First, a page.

0xb2d955733e6a470533f68f72d0af442070f24f55 - is for Shapeshift
Markets were flooded with REP liquidity in a couple of hours as currency exchangers started hedging their positions.
- Supposed token flow
Changelly has confirmed to Cointelegraph that there has been suspicious activity related to Augur. A user was able to exchange a part of the stolen money before Changelly noticed that something was wrong. The exchange then blocked the remaining funds to ascertain the circumstances.
Konstantin Gladych, Changelly’s CEO says:
“We have also contacted Jack Peterson regarding the hack and Poloniex, our partner. Now we are carrying out the investigation in cooperation with other exchanges.
We don’t have any limits to the amount being exchanged, but the sum of REP was too large and looked suspicious. A part of it was exchanged automatically but the rest of it has been blocked and will be returned to the rightful owner, as the circumstances clarify.
In case of legal proceedings, we are ready to cooperate with the investigators.”
Erik Voorhees, CEO at ShapeShift comments:
"Our policy is to publish every transaction that goes through the platform, so that funds cannot be obscured. As public observers have noted, it appears some of the stolen funds were traded at ShapeShift, along with other exchanges. Since we don't hold any customer funds, we cannot freeze accounts, however we blacklist addresses (and derivative addresses) which we believe are involved in thefts or fraud. "
Portion of stolen funds liquidated
In an email to Cointelegraph, Augur’s Tom Kysar maintains that the issue, which has been contained, is more about Shen.
“Bo Shen was an early supporter and REP sale purchaser, but not a part of the Augur team. The situation is now under control."
He adds: “Considering this revolves around Bo's personal holdings, we're not directly involved in this at the moment - however, we're receiving updates and staying in contact. It’s appropriate to say that the hacker has taken credit for liquidating a portion of the stolen funds. The price of REP started at around $2.60, neared $1.96, and then was back around $3.00+ all within the early hours of that morning during the liquidation.”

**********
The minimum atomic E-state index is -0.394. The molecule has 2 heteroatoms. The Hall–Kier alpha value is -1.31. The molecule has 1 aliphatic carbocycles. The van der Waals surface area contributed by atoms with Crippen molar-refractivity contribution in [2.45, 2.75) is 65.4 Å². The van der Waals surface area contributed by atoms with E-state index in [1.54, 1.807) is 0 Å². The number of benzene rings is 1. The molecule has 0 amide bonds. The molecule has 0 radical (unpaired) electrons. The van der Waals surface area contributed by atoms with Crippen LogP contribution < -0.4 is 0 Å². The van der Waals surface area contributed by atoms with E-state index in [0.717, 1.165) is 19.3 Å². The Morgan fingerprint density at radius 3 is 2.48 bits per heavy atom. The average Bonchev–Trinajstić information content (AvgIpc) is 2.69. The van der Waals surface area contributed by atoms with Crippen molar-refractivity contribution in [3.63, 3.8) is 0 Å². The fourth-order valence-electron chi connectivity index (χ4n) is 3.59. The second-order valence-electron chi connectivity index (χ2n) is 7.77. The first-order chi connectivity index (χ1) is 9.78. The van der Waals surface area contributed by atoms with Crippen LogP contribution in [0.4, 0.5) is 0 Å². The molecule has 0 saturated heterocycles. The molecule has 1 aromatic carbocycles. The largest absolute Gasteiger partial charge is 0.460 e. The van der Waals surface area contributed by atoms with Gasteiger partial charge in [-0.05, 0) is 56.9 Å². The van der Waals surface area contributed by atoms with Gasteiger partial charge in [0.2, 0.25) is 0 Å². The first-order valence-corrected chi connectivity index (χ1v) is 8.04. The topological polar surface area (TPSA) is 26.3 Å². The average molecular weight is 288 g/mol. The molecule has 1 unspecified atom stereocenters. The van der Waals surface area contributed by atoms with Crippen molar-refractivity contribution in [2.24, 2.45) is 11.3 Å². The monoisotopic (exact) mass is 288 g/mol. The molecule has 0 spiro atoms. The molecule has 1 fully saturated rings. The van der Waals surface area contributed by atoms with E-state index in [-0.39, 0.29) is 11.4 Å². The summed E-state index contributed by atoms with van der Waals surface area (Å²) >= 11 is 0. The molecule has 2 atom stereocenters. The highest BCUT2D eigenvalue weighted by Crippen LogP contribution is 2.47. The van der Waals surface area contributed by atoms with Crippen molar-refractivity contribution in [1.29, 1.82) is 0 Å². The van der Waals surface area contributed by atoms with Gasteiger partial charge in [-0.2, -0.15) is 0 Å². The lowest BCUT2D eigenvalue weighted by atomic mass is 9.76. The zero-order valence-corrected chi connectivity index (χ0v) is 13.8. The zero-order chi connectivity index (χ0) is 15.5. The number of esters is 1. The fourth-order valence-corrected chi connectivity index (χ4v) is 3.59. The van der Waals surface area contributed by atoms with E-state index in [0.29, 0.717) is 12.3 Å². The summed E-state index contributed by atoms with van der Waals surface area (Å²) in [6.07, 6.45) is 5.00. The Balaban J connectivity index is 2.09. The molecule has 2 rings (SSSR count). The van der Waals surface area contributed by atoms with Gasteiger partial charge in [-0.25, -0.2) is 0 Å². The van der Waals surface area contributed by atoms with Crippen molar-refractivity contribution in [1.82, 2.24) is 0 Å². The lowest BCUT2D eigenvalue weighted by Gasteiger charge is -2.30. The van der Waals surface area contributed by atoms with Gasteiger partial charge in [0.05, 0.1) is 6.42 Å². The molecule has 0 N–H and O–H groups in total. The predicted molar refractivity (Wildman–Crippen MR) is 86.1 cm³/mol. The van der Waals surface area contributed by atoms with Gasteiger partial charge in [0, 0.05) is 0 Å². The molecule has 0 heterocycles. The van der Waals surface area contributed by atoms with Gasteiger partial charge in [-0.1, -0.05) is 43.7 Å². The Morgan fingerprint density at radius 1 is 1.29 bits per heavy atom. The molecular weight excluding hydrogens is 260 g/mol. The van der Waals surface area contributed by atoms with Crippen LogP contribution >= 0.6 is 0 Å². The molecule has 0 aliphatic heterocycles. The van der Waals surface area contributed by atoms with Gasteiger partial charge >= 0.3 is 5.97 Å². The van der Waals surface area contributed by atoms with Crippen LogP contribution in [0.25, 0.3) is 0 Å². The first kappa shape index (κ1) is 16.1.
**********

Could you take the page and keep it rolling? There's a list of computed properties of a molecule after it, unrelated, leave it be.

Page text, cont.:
Update from the Augur co-founder Jack Peterson, part of the stolen REPs were saved and returned to the owner:
Circuit breakers may have prevented losses
This case, whereby one percent of the whole coin supply was stolen from one of the most advanced persons in the crypto community, can teach us a lot.
Anyone can get hacked. It doesn’t matter if you’re an average Joe or a Blockchain professional. But how should we protect ourselves from these attacks? Who will bring out the killer solution to secure cryptocurrency funds? Will that be hardware wallets or is a new solution yet to come? The pain is here, the market is ready. Entrepreneurs, it’s your turn.
How well are the ICO and Blockchain startup investors protected from “crypto whales?” Traditional large stock markets have introduced trading curbs or “circuit breakers” to prevent crashes similar to this one. Maybe cryptocurrency exchanges should implement trading freezing mechanisms similar to those of NASDAQ or NYSE.
Read the continuation of the story here.